Ferry passengers at Dover delayed for up to eight hours by enhanced French security checks
Heightened French security checks have left ferry passengers at Dover waiting for more than four hours to get through passport controls.
Motorists in Kent have also been affected, with delays of up to eight and a half hours expected on the roads leading to Dover.
Backlogs have been most severe on the A20 and A2, though there have been reports that measures have been taken to split local, tourist and freight traffic.
"The disruption has been caused by a vast volume of holiday traffic and delays caused by increased security at the French border," Kent police said in a statement on Twitter.
Please see here for more information on the delays for traffic heading towards #Dover pic.twitter.com/8qI6gPjKpi
— Kent Police (UK) (@kent_police) July 23, 2016
The latest estimated travel times from P&O Ferries were 300 minutes for motorists travelling on the A20 and 180 minutes for those travelling on the A2.
DOVER UPDATE: estimated waiting times to get to the port:
A20: 300 minutes
A2: 180 minutes
once you get to the Buffer Zone: 30 minutes
— P&O Ferries Updates (@POferriesupdate) July 23, 2016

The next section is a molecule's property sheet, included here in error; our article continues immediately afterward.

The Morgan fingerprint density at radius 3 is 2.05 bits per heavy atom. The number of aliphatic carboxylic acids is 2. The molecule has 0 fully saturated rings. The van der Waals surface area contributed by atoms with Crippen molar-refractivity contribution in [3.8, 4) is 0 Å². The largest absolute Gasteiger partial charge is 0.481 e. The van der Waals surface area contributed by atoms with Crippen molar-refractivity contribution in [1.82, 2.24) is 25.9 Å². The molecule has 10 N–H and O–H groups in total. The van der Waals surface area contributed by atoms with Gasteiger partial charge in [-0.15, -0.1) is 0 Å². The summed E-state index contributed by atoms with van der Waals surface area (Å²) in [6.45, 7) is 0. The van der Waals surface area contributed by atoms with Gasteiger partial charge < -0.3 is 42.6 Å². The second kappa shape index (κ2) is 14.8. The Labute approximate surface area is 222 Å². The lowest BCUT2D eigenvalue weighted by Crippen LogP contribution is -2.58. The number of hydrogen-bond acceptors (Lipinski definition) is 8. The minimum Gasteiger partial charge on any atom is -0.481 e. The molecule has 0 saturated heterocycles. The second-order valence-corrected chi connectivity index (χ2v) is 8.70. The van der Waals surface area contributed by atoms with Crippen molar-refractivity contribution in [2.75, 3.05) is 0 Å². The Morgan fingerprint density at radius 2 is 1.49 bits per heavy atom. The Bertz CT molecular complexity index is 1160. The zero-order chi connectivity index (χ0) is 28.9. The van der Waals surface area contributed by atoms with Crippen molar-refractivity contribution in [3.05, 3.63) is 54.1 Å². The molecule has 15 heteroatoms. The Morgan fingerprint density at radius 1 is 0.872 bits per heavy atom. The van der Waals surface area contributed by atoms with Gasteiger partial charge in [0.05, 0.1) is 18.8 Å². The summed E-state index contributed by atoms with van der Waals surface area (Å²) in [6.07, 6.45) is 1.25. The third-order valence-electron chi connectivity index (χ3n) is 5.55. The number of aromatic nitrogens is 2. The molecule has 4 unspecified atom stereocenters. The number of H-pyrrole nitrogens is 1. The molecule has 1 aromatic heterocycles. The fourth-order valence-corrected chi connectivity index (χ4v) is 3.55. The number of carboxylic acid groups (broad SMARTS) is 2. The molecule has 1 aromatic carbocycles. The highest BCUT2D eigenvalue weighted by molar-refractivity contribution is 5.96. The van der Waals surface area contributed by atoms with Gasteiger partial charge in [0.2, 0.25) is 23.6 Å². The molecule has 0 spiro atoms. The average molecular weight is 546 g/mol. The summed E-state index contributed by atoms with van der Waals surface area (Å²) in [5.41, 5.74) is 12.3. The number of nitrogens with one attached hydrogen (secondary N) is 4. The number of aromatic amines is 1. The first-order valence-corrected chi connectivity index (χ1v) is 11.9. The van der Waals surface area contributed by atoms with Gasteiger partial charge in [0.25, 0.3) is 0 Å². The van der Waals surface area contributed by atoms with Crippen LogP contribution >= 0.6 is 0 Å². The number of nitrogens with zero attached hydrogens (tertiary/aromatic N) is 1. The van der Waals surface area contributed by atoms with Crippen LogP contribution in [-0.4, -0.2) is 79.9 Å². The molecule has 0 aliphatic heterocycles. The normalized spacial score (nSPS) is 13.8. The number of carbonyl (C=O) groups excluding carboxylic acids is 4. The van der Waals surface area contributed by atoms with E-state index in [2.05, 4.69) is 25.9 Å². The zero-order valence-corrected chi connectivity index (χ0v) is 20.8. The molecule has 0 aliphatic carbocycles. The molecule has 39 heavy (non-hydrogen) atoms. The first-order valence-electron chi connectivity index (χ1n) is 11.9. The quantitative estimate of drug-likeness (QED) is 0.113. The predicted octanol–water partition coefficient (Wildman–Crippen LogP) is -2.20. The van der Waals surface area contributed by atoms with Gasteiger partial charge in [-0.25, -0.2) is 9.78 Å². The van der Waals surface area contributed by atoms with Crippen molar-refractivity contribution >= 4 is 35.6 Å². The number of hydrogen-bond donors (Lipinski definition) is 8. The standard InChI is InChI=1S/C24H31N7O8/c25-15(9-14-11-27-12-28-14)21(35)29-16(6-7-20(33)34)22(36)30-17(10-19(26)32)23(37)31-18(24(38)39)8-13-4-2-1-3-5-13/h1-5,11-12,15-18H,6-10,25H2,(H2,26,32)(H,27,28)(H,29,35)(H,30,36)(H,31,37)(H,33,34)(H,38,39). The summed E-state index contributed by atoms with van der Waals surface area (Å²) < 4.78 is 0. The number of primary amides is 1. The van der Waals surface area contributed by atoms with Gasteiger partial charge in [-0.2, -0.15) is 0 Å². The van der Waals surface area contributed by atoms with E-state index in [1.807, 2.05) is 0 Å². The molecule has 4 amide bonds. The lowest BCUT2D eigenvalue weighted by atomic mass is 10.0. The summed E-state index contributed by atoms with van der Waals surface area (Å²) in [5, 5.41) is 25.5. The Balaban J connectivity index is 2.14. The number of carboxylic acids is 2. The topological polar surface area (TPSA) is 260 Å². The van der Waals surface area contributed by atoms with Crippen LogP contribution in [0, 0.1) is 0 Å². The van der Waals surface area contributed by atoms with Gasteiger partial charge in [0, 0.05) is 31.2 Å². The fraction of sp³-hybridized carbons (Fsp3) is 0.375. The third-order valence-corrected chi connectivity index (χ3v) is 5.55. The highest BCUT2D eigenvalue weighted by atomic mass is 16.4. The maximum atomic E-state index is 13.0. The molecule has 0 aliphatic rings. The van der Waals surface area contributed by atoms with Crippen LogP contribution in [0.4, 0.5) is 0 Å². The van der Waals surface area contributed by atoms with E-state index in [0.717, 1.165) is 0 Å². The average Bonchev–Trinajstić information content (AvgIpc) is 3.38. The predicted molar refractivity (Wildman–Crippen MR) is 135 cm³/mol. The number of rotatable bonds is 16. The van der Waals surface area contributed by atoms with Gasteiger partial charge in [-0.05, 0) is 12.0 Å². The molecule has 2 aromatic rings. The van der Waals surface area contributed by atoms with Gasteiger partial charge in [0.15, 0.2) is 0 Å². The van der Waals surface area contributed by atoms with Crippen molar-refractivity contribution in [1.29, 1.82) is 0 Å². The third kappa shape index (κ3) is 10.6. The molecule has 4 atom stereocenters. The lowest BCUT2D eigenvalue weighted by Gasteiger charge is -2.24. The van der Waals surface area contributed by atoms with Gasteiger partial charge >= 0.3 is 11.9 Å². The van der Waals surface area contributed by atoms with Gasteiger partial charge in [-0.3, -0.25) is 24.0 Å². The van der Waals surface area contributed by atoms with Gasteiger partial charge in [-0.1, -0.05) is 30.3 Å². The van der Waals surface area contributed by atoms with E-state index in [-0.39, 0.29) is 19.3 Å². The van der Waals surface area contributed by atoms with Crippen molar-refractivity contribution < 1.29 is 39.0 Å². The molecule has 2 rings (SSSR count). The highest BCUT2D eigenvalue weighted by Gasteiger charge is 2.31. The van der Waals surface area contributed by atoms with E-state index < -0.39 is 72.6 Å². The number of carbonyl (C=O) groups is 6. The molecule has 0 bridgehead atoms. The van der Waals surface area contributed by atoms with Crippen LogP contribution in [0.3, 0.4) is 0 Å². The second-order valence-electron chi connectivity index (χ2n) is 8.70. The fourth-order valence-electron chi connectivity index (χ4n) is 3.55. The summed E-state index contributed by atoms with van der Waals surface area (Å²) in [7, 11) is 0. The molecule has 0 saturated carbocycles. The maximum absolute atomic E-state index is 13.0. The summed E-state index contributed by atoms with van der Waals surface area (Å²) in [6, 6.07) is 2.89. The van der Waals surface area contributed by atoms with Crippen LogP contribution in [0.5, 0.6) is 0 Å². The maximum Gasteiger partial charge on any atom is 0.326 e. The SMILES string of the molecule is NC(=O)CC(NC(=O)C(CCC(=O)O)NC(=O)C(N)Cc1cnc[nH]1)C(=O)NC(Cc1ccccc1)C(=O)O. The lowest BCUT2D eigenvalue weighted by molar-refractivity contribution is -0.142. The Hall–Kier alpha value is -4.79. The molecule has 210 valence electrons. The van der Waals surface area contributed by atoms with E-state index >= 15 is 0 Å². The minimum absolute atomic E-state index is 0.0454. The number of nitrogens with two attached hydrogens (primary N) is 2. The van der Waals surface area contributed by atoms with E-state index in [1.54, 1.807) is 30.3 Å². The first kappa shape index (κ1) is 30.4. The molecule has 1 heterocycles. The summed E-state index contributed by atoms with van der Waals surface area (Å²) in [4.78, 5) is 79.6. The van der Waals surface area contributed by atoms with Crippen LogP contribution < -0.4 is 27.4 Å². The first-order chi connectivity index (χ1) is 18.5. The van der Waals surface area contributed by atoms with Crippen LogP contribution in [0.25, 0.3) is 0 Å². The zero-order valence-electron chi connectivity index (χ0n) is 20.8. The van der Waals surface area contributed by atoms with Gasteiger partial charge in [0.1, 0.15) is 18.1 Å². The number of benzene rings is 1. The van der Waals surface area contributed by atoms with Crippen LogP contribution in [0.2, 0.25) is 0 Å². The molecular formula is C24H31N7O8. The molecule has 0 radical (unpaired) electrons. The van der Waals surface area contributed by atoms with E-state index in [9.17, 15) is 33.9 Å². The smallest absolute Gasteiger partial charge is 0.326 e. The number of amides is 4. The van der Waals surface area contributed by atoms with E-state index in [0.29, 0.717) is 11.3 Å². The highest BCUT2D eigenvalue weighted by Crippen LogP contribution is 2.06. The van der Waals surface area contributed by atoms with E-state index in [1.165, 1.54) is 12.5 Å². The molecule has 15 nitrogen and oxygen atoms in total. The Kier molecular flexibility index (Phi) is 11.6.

In another tweet, the police service said it would deliver more than 11,000 bottles of water to drivers stuck in traffic.
Eurotunnel services have also been affected by "French government requirements to deliver heightened security checks", Highways England said in a statement.
Eurotunnel said this morning it was taking up to 90 minutes for passengers to check in.
The enhanced security procedure follows the attack in Nice last Thursday, in which a lorry was driven into crowds celebrating Bastille Day, killing 84 and injuring more than 100.
In a statement, the French Border Control at the Port of Dover said:
French Border Authorities have been operating at a heightened level of security.
However, the French border control booths have been seriously understaffed overnight with only three booths available for tourists out of a potential seven.
At one stage, only one French officer was available to check passengers on hundreds of coaches, resulting in each coach taking 40 minutes to process.
The Port of Dover, which has no authority over French border operations, raised concerns over French manning levels with the UK government earlier this week and the government, in turn, raised the issue with its French counterparts. The current wait remains lengthy and passengers should contact ferry operators for information, consider delaying their departure, and ensure they have plenty of water and food with them if deciding to travel.